2015 - Volume #39, Issue #4, Page #29[ Sample Stories From This Issue | List of All Stories In This Issue | Print this story | Read this issue]
Hay Saving Baler Flaps
“I was getting tired of seeing hay laying on the field after falling off the ends of the baler pickup,” says Nelson. “The newer balers have wider pickups, but I don’t want to get rid of a good baler just for that.”
Nelson used pliable rubber mud flaps that were 14 by 24 in. He bolted 1 1/2-in. wide strips of flat steel to one side of each mud flap. Then he bent the bottom half of the strip in a fairly sharp curve bringing the tip nearly parallel with the top half.
The third step was to bolt 13-in. long, 1 1/2 by 1 1/2-in., 3/16-in. angle irons to the top of the flaps, using five, 1-in. long, 1/4-in. carriage bolts. After lowering the pickup to its normal baling height, Nelson positioned the flaps against the outside edges of the pickup so the top of the flaps are pointed at the edges of the oncoming windrow.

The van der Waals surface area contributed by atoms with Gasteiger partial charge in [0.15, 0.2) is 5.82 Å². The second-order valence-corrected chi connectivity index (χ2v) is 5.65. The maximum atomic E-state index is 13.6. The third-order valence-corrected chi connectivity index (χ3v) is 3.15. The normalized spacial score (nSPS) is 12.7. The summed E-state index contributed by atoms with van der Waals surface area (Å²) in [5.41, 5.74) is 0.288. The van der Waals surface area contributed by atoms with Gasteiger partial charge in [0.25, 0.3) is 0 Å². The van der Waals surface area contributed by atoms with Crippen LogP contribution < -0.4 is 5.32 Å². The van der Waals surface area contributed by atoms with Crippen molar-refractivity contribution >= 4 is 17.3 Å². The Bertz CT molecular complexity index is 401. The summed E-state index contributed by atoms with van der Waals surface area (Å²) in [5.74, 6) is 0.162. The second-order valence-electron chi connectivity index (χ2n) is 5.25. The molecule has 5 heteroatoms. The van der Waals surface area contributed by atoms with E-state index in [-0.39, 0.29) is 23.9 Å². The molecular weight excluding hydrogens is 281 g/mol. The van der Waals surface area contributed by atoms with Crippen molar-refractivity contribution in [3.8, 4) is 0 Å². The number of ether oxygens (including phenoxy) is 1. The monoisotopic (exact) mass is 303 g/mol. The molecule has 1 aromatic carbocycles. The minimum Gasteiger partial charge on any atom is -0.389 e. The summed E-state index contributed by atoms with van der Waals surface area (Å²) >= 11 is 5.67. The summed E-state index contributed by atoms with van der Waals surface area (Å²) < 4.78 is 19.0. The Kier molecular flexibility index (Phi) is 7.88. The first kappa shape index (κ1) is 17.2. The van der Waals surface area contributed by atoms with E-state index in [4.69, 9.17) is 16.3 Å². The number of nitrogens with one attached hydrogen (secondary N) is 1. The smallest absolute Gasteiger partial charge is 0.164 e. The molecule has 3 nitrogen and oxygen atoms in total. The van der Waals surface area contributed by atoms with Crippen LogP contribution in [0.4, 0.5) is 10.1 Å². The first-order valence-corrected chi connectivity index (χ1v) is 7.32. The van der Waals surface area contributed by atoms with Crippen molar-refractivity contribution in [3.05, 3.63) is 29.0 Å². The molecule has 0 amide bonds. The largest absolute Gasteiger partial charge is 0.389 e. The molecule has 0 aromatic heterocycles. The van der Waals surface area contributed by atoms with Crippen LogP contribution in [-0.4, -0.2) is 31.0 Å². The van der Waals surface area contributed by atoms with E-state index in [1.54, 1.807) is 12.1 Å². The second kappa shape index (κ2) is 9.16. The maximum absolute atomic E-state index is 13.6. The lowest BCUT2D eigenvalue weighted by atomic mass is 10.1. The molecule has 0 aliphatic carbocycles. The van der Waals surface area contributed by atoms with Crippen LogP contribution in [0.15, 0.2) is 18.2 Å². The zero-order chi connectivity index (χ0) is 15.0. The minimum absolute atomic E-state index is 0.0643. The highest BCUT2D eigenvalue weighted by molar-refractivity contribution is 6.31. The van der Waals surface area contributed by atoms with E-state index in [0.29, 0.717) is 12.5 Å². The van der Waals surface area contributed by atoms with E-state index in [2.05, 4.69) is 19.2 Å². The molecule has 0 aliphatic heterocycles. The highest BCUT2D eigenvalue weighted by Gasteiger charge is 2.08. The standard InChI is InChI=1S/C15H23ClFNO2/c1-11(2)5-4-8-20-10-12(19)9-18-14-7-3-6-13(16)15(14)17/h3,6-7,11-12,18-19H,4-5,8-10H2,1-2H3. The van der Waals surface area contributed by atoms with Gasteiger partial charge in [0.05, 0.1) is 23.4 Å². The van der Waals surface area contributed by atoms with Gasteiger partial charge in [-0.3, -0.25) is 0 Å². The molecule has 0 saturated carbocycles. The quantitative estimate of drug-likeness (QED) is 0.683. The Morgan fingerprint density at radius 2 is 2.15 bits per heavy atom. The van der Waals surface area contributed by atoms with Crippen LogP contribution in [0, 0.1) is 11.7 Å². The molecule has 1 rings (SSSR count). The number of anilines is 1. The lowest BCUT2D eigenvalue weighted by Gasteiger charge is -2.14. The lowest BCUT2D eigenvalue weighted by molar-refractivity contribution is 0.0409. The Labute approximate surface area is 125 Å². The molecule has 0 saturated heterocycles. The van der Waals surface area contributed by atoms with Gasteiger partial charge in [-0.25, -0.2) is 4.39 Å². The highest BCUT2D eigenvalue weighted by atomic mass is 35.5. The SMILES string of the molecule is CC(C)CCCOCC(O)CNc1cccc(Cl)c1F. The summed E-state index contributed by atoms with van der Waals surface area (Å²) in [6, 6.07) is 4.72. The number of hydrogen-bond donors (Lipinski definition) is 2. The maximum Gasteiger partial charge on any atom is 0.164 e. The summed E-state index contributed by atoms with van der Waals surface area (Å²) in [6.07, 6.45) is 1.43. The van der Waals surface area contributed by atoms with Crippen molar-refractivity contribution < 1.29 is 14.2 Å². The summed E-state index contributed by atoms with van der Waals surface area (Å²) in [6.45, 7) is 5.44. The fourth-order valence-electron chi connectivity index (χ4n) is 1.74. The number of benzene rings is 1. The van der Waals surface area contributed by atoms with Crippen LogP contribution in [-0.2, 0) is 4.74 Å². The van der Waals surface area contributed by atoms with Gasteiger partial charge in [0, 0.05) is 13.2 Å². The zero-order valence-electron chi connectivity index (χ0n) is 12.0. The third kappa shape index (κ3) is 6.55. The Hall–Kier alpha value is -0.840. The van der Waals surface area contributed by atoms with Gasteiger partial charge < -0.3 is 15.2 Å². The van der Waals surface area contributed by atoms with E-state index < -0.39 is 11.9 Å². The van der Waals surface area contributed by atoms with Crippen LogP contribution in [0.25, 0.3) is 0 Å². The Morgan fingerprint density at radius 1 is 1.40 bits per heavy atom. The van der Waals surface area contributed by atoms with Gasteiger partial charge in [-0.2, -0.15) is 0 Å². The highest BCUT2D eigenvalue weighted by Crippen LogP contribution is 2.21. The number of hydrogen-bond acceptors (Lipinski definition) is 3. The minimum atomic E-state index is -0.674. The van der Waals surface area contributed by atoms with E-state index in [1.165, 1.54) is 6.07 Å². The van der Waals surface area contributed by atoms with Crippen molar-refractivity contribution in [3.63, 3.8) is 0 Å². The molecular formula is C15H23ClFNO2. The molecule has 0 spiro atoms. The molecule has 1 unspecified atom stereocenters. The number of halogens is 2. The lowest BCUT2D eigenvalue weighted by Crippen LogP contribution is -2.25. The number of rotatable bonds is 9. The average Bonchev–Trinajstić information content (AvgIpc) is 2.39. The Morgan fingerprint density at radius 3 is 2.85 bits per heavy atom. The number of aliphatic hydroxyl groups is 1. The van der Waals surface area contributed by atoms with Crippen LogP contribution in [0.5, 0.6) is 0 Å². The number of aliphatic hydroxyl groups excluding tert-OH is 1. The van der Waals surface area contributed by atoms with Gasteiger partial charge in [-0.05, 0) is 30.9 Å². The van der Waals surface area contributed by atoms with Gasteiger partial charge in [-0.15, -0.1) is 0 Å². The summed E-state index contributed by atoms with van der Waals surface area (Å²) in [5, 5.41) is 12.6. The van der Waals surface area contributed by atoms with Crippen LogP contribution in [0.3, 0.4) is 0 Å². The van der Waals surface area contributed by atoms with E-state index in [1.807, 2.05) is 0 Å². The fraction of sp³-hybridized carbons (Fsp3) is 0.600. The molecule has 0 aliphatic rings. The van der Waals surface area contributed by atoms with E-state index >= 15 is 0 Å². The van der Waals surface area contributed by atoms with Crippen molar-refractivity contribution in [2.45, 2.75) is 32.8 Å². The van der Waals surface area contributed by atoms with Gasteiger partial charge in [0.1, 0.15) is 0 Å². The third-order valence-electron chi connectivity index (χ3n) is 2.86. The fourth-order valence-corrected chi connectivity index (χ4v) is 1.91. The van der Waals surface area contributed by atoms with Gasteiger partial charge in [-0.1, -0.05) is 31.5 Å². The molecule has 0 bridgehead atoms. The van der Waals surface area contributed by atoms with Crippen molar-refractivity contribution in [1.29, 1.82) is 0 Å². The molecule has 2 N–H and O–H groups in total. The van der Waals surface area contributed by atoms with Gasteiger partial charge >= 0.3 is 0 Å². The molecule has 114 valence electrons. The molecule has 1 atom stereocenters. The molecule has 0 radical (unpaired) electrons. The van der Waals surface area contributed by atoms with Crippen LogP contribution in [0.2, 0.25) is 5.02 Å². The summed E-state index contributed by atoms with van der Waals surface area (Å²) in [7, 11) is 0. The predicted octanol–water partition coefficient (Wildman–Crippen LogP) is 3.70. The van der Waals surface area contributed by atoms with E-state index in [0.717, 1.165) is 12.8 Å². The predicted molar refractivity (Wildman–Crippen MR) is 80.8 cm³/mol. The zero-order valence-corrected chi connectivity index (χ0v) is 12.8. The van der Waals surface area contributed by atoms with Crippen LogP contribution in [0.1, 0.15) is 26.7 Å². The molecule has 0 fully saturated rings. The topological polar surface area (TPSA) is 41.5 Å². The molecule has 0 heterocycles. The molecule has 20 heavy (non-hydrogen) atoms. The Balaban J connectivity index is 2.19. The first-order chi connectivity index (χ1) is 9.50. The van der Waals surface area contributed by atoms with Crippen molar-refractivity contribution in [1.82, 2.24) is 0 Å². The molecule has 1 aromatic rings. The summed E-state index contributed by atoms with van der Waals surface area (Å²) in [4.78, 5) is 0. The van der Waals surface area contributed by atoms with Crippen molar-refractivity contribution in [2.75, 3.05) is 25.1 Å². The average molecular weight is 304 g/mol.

“Once I had them where I wanted them, I drilled holes so 2 of the carriage bolts could extend through the pickup,” says Nelson.
The final step was to drill a hole in the outside corner of the flap. Nelson put a bungee cord hook in the hole and pulled it back, up and out of the way to keep it from digging into the ground.
“I’ve used mine for about 6 years, and they work great,” says Nelson. “They show no sign of wear, and we bale quite a bit of hay each year.”
Contact: FARM SHOW Followup, Dean Nelson, 2554 County Road 104, Barnum, Minn. 55707 (ph 218 384-3020; firstname.lastname@example.org).
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